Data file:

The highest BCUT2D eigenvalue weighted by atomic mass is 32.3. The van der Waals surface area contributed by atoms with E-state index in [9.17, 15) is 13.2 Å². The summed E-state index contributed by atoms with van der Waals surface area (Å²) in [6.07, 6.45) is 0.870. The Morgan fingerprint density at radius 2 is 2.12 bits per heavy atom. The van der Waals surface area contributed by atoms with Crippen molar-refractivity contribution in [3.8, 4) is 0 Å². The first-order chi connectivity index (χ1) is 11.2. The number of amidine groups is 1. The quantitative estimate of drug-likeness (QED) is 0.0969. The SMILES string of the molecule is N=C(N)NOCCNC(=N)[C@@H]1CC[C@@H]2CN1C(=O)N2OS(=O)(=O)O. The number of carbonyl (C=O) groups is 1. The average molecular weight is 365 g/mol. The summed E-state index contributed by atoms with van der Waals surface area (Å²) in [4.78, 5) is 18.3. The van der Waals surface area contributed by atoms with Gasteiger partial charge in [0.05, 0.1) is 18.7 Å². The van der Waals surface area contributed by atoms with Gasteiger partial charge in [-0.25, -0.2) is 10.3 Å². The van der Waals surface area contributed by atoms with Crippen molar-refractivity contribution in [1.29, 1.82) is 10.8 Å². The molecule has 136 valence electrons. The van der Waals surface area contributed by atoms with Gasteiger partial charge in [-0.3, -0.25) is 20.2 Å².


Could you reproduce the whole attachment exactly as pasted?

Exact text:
The highest BCUT2D eigenvalue weighted by atomic mass is 32.3. The van der Waals surface area contributed by atoms with E-state index in [9.17, 15) is 13.2 Å². The summed E-state index contributed by atoms with van der Waals surface area (Å²) in [6.07, 6.45) is 0.870. The Morgan fingerprint density at radius 2 is 2.12 bits per heavy atom. The van der Waals surface area contributed by atoms with Crippen molar-refractivity contribution in [3.8, 4) is 0 Å². The first-order chi connectivity index (χ1) is 11.2. The number of amidine groups is 1. The quantitative estimate of drug-likeness (QED) is 0.0969. The SMILES string of the molecule is N=C(N)NOCCNC(=N)[C@@H]1CC[C@@H]2CN1C(=O)N2OS(=O)(=O)O. The number of carbonyl (C=O) groups is 1. The average molecular weight is 365 g/mol. The summed E-state index contributed by atoms with van der Waals surface area (Å²) in [4.78, 5) is 18.3. The van der Waals surface area contributed by atoms with Gasteiger partial charge in [0.05, 0.1) is 18.7 Å². The van der Waals surface area contributed by atoms with Gasteiger partial charge in [-0.25, -0.2) is 10.3 Å². The van der Waals surface area contributed by atoms with Crippen molar-refractivity contribution in [1.29, 1.82) is 10.8 Å². The molecule has 136 valence electrons. The van der Waals surface area contributed by atoms with Gasteiger partial charge in [-0.3, -0.25) is 20.2 Å².